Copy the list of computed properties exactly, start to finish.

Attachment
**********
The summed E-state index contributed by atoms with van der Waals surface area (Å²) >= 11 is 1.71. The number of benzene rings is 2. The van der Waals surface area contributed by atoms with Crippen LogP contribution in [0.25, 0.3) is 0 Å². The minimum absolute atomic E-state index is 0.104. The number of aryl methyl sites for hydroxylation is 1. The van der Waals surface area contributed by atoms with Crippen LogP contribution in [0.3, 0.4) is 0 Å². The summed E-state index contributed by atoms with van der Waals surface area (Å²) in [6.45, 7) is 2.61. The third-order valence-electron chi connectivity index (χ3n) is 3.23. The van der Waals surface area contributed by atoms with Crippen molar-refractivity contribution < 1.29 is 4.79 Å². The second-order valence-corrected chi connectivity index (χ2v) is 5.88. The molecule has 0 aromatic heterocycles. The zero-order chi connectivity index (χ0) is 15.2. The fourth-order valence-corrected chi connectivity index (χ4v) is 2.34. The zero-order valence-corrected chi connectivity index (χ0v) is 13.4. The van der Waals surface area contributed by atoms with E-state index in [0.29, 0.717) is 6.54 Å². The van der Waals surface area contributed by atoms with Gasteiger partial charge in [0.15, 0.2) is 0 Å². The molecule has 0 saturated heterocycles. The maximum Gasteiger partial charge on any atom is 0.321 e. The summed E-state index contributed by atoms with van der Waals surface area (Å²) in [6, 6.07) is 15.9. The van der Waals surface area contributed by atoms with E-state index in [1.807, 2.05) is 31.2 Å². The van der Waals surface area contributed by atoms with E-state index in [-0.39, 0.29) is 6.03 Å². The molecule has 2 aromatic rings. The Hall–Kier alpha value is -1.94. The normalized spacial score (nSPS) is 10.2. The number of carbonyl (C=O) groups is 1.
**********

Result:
The summed E-state index contributed by atoms with van der Waals surface area (Å²) >= 11 is 1.71. The number of benzene rings is 2. The van der Waals surface area contributed by atoms with Crippen LogP contribution in [0.25, 0.3) is 0 Å². The minimum absolute atomic E-state index is 0.104. The number of aryl methyl sites for hydroxylation is 1. The van der Waals surface area contributed by atoms with Crippen LogP contribution in [0.3, 0.4) is 0 Å². The summed E-state index contributed by atoms with van der Waals surface area (Å²) in [6.45, 7) is 2.61. The third-order valence-electron chi connectivity index (χ3n) is 3.23. The van der Waals surface area contributed by atoms with Crippen molar-refractivity contribution < 1.29 is 4.79 Å². The second-order valence-corrected chi connectivity index (χ2v) is 5.88. The molecule has 0 aromatic heterocycles. The zero-order chi connectivity index (χ0) is 15.2. The fourth-order valence-corrected chi connectivity index (χ4v) is 2.34. The zero-order valence-corrected chi connectivity index (χ0v) is 13.4. The van der Waals surface area contributed by atoms with E-state index in [0.29, 0.717) is 6.54 Å². The van der Waals surface area contributed by atoms with Gasteiger partial charge in [0.15, 0.2) is 0 Å². The molecule has 0 saturated heterocycles. The maximum Gasteiger partial charge on any atom is 0.321 e. The summed E-state index contributed by atoms with van der Waals surface area (Å²) in [6, 6.07) is 15.9. The van der Waals surface area contributed by atoms with E-state index in [1.807, 2.05) is 31.2 Å². The van der Waals surface area contributed by atoms with E-state index in [-0.39, 0.29) is 6.03 Å². The molecule has 2 aromatic rings. The Hall–Kier alpha value is -1.94. The normalized spacial score (nSPS) is 10.2. The number of carbonyl (C=O) groups is 1.